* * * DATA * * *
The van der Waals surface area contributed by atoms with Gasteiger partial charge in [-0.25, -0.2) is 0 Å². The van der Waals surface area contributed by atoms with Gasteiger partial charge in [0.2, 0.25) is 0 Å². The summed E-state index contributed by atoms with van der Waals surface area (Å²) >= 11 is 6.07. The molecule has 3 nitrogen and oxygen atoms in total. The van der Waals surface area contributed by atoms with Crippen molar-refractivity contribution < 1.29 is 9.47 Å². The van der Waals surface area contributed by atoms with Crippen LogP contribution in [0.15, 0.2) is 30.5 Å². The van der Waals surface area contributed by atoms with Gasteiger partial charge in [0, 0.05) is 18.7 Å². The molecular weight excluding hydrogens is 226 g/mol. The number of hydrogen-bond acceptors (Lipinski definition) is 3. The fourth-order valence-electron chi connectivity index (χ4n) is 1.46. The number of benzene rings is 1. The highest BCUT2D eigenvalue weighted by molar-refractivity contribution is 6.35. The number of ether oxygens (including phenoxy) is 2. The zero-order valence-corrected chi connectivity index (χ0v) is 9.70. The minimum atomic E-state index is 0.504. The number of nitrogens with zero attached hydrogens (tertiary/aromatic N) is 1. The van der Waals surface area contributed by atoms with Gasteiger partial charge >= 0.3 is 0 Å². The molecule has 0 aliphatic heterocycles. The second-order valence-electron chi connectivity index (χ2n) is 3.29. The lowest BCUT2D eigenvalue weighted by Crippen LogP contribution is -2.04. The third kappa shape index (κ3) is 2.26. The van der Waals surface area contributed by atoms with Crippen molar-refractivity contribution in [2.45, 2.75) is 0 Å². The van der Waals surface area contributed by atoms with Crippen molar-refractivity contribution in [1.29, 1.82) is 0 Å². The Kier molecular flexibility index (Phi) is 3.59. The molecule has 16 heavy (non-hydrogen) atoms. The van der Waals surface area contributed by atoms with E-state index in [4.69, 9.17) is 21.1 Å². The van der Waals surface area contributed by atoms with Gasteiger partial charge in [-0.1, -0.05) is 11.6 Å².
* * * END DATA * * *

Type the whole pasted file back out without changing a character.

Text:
The van der Waals surface area contributed by atoms with Gasteiger partial charge in [-0.25, -0.2) is 0 Å². The van der Waals surface area contributed by atoms with Gasteiger partial charge in [0.2, 0.25) is 0 Å². The summed E-state index contributed by atoms with van der Waals surface area (Å²) >= 11 is 6.07. The molecule has 3 nitrogen and oxygen atoms in total. The van der Waals surface area contributed by atoms with Crippen molar-refractivity contribution < 1.29 is 9.47 Å². The van der Waals surface area contributed by atoms with Crippen LogP contribution in [0.15, 0.2) is 30.5 Å². The van der Waals surface area contributed by atoms with Gasteiger partial charge in [0, 0.05) is 18.7 Å². The molecular weight excluding hydrogens is 226 g/mol. The number of hydrogen-bond acceptors (Lipinski definition) is 3. The fourth-order valence-electron chi connectivity index (χ4n) is 1.46. The number of benzene rings is 1. The highest BCUT2D eigenvalue weighted by molar-refractivity contribution is 6.35. The number of ether oxygens (including phenoxy) is 2. The zero-order valence-corrected chi connectivity index (χ0v) is 9.70. The minimum atomic E-state index is 0.504. The number of nitrogens with zero attached hydrogens (tertiary/aromatic N) is 1. The van der Waals surface area contributed by atoms with Gasteiger partial charge >= 0.3 is 0 Å². The molecule has 0 aliphatic heterocycles. The second-order valence-electron chi connectivity index (χ2n) is 3.29. The lowest BCUT2D eigenvalue weighted by Crippen LogP contribution is -2.04. The third kappa shape index (κ3) is 2.26. The van der Waals surface area contributed by atoms with Crippen molar-refractivity contribution in [2.45, 2.75) is 0 Å². The van der Waals surface area contributed by atoms with Crippen molar-refractivity contribution in [1.29, 1.82) is 0 Å². The Kier molecular flexibility index (Phi) is 3.59. The molecule has 16 heavy (non-hydrogen) atoms. The van der Waals surface area contributed by atoms with E-state index in [4.69, 9.17) is 21.1 Å². The van der Waals surface area contributed by atoms with Gasteiger partial charge in [-0.1, -0.05) is 11.6 Å².